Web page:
From its first print run in 1936 to its final edition in 1966, “The Green Book” played a significant role in providing sanctuary for African-American travelers on the road from the 1930s to the 1960s. The guide, conceived by Harlem (New York City) mailman Victor Hugo Green, was used by more than 20,000 travelers.
Road trips were dangerous for African-Americans during segregation and the Jim Crow era, and this book became essential to motorists by listing service stations, hotels, restaurants and other establishments where they were welcome.
The Smithsonian Institution announced that it will be highlighting the importance of “The Green Book” and will raise awareness through a new traveling exhibit. Starting next year, the exhibit, sponsored by ExxonMobil, will journey to 12 cities over three years across the U.S.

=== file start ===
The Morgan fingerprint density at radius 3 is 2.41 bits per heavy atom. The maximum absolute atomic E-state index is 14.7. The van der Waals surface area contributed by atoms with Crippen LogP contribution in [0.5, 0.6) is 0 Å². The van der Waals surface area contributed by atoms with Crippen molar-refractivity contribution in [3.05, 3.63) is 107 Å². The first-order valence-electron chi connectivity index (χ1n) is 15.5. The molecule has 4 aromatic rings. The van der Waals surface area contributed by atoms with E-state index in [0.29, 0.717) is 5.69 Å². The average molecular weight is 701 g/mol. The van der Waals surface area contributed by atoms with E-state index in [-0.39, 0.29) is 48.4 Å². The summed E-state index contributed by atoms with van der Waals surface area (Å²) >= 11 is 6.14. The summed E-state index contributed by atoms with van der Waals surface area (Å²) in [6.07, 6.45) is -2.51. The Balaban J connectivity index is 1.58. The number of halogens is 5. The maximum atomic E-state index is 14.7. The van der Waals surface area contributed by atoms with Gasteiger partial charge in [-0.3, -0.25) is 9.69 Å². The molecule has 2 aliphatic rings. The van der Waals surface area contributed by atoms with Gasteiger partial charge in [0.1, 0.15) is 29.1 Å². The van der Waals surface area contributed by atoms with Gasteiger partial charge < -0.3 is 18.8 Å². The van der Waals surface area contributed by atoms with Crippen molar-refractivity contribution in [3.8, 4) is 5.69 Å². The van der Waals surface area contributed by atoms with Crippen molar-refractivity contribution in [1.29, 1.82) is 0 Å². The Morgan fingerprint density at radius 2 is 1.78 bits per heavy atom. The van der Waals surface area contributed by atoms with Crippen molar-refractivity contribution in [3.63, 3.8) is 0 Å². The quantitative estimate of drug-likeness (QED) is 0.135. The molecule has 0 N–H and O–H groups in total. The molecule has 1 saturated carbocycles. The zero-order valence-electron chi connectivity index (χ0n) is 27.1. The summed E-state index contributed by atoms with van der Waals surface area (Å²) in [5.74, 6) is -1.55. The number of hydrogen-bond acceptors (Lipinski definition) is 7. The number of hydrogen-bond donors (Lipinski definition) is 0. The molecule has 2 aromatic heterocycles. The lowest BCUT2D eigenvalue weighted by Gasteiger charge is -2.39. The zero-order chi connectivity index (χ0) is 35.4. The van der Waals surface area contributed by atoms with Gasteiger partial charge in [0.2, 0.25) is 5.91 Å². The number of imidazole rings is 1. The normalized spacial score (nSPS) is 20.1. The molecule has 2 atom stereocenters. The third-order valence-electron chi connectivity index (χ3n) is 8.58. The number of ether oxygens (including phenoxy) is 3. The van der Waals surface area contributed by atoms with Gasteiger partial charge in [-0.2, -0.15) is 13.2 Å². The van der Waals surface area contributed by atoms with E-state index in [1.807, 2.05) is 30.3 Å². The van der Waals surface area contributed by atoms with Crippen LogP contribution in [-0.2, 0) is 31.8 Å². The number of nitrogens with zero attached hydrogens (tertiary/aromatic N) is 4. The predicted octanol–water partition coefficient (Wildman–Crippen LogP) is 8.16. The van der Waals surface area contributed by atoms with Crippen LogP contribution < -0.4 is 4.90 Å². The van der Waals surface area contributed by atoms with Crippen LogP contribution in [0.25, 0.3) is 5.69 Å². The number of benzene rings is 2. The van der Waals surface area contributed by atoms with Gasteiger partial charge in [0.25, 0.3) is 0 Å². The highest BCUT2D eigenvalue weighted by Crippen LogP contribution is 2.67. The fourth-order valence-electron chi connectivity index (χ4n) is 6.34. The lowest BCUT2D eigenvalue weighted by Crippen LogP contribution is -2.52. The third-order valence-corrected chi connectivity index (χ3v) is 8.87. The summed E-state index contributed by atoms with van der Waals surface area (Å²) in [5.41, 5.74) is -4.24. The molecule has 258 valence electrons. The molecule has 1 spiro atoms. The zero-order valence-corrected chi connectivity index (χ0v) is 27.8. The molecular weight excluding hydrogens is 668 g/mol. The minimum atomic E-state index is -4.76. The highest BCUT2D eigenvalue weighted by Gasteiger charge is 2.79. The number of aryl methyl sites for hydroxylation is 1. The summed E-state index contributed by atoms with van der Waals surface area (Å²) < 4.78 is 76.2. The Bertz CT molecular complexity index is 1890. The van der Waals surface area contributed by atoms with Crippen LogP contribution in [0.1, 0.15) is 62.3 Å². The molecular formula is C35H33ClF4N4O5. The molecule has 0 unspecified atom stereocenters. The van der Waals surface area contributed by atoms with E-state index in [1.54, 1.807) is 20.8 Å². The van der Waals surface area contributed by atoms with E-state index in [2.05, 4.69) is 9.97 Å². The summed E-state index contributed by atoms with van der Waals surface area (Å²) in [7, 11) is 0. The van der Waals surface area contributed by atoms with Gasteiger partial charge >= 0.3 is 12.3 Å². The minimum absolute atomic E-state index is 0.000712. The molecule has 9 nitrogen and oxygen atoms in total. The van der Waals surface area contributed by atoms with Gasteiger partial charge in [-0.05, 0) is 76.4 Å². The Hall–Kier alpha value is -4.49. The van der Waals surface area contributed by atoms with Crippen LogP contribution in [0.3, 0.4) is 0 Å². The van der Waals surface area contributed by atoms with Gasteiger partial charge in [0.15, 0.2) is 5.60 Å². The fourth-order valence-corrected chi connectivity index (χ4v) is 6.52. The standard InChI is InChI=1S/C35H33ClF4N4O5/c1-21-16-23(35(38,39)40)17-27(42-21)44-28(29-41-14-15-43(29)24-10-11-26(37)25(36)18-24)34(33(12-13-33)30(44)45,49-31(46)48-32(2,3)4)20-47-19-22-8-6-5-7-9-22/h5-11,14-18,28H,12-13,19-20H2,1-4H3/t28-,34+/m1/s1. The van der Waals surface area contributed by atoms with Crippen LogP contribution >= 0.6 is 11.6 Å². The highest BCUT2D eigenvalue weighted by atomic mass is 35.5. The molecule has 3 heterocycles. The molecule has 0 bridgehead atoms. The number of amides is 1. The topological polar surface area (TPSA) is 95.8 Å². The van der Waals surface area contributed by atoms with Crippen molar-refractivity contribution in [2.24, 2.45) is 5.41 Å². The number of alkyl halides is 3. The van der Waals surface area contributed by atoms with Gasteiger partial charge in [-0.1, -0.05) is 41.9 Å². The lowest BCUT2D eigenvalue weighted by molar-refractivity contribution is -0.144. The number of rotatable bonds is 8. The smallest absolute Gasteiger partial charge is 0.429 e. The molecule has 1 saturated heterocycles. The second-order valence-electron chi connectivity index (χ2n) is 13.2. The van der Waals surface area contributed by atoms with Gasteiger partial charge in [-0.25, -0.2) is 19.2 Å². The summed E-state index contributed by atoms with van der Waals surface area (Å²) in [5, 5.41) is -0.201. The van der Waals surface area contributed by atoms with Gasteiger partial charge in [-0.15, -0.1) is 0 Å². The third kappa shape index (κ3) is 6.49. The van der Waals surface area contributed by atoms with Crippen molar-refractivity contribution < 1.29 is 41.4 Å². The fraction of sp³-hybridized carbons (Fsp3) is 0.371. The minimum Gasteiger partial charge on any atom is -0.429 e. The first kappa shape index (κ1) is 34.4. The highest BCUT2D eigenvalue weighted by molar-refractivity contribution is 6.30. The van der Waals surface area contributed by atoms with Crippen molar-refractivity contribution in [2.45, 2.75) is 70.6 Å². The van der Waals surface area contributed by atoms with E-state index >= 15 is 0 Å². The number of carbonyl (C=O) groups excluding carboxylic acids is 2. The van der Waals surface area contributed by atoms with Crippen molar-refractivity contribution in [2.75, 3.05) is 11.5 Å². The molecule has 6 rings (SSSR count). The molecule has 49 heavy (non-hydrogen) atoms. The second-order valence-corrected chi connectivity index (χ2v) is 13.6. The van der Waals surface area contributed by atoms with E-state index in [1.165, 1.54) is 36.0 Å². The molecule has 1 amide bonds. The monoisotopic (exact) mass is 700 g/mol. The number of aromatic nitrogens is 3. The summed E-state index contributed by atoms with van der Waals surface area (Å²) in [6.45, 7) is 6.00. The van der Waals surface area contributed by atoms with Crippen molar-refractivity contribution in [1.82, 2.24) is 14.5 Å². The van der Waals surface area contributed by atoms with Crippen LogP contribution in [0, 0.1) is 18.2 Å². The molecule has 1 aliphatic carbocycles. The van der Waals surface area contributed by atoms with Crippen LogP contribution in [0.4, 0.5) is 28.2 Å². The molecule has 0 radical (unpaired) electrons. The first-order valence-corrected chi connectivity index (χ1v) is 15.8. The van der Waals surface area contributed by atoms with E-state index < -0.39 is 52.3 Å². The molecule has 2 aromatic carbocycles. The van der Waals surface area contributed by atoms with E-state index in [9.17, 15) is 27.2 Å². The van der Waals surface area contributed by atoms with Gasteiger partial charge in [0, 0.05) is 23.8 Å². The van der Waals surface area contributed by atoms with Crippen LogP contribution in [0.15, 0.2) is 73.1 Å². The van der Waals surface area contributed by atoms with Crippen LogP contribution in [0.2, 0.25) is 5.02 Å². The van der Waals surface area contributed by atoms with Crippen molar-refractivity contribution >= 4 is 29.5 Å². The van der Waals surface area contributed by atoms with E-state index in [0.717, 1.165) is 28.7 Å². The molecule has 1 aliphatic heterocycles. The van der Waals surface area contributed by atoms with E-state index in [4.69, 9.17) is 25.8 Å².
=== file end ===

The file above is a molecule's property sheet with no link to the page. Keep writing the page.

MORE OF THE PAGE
ExxonMobil’s predecessor, Standard Oil of New Jersey, distributed the book around the country through their Esso service stations as the only major retail distributor of the guide. In the 1940s, more than a third of Esso dealers were black, and the company also employed African-Americans as chemists, pipeline workers, mariners and office clerks.
Through the Smithsonian’s exhibit, visitors will have the opportunity to learn more about the dangers faced by African-Americans traveling during segregation. They’ll also learn how initiatives such as “The Green Book” supported African-Americans in their travels during that era.